Claire Kremen


Office: Biodiv 207

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    BSc (Hons) Biological Sciences, Stanford University (1982); PhD Department of Zoology, Duke University (1987); Conservation Scientist, Xerces Society 1989-1992); Madagascar Country Program Director, Wildlife Conservation Society (1992-1996); Sr. Research Associate, Stanford University (1996-2001); Assistant Professor, Ecology and Evolutionary Biology, Princeton

Claire Kremen is UBC’s President’s Excellence Chair in Biodiversity with a joint appointment in IRES and Zoology at University of British Columbia. She is an ecologist and applied conservation biologist working on how to reconcile agricultural land use with biodiversity conservation.

Current research questions in her lab address the important role of agricultural diversification for biodiversity and sustainability specifically by addressing how diversification can promote population connectivity, resource use, and persistence for wildlife species, and, by tracing the effects of diversification through ecological pathways all the way to socio-economic outcomes and consider how to surmount the numerous barriers to their adoption.

Before coming to UBC, she held faculty appointments first at Princeton University and then at University of California, Berkeley, where she was also founding Faculty Director for the Center for Diversified Farming Systems and the Berkeley Food Institute. Prior to those appointments, she worked for over a decade for the Wildlife Conservation Society and the Xerces Society, designing protected area networks and conducting biodiversity research in Madagascar, a biodiversity hotspot. Her work both then and now strives to develop practical conservation solutions while adding fundamentally to biodiversity science. She is a member of the Scientific Advisory Board of Conservation International, Field Chief Editor for Frontiers in Sustainable Food Systems, and, since 2014, has been noted as a highly-cited researcher (Thomson-Reuters’ “World’s Most Influential Minds”/Clarivate Analytics).   

How can we enhance working lands for more wild species?In order to understand how agricultural working lands can support wild species, we must first understand how wild species use, live or move across working landscapes. For example, what components of the landscape are animals using for food, nesting, or mating purposes? Or how do animals such as elephants, birds, frogs or bumblebees navigate across farmlands?  Do diversification practices provide more resources or help animals to move?  Answering these questions at both local scales and within a global context can enable us to better design our agricultural landscapes to support positive biodiversity outcomes.

How can we manage working lands more sustainably?
Kremen’s lab studies how agricultural diversification, and its converse, landscape simplification and chemical intensification, affect ecological communities of wild pollinators, pests and predators, and how these community characteristics in turn affect the ecosystem services of crop pollination and crop pest control. They assess how these services affect crop yields and profits, and seek to understand what social and economic factors affect farmer’s interest and ability to adopt diversification practices. Combining these elements, they aim to inform and improve upon the condition of agricultural working landscapes to protect the wild species also found there and support sustainable food production.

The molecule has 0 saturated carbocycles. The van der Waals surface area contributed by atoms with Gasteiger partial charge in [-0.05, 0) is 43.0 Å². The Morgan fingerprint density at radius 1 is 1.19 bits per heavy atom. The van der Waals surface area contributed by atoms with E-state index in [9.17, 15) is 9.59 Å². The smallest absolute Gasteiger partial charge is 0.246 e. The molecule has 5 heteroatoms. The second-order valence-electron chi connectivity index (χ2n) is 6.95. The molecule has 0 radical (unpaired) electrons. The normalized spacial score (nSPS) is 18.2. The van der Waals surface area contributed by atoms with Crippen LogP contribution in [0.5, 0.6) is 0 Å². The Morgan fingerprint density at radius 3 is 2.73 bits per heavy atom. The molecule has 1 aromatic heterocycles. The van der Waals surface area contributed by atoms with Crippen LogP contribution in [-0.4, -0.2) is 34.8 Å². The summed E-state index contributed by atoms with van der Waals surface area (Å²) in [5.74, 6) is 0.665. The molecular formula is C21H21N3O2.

RES 509 Advanced Conservation Science
RES 510 Social Ecological Systems

The Volvo Environment Prize

For Research

Doctor of Sciences Honoris Causa

For Research

American Museum of Natural History

Honorable John C. Pritzlaff Conservation Award

For Research

Santa Barbara Botanic Garden


For Research

California Academy of Sciences

Hellman Fellow

For Research

University of California

MacArthur Fellowship

For Research

MacArthur Foundation

McDonnell 21st Century Award

For Research

James S. McDonnell Foundation

A Whole Earth Approach to Nature-Positive Food: Biodiversity and Agriculture
DeClerck, F.A.J. et al.
Against the odds: Network and institutional pathways enabling agricultural diversification
One Earth 1–13.
Blesh, J. et al.
Common pesticides disrupt critical ecological interactions
Trends in Ecology and Evolution 38(3), 207-210,
Sargent, R. D., J. Carrillo, C. Kremen
Exploring scenarios for the food system–zoonotic risk interface
The Lancet Planetary Health 7:4, e329-e335 -
Shepon A, T Wu, C Kremen, T Dayan, I Perfecto, J Fanzo, G Eshel, C D Golden
Land-Sparing and Sharing: Identifying Areas of Consensus, Remaining Debate and Alternatives
Reference Module in Life Sciences Elsevier,
Kremen C. and I. Geladi
Semi-natural habitats on organic strawberry farms and in surrounding landscapes promote bird biodiversity and pest control potential, Agriculture, Ecosystem
Agriculture, Ecosystems & Environment 347:108353,
Garcia K., E M. Olimpi, L M’Gonigle, D S. Karp, E E. Wilson-Rankin, C Kremen, D J. Gonthier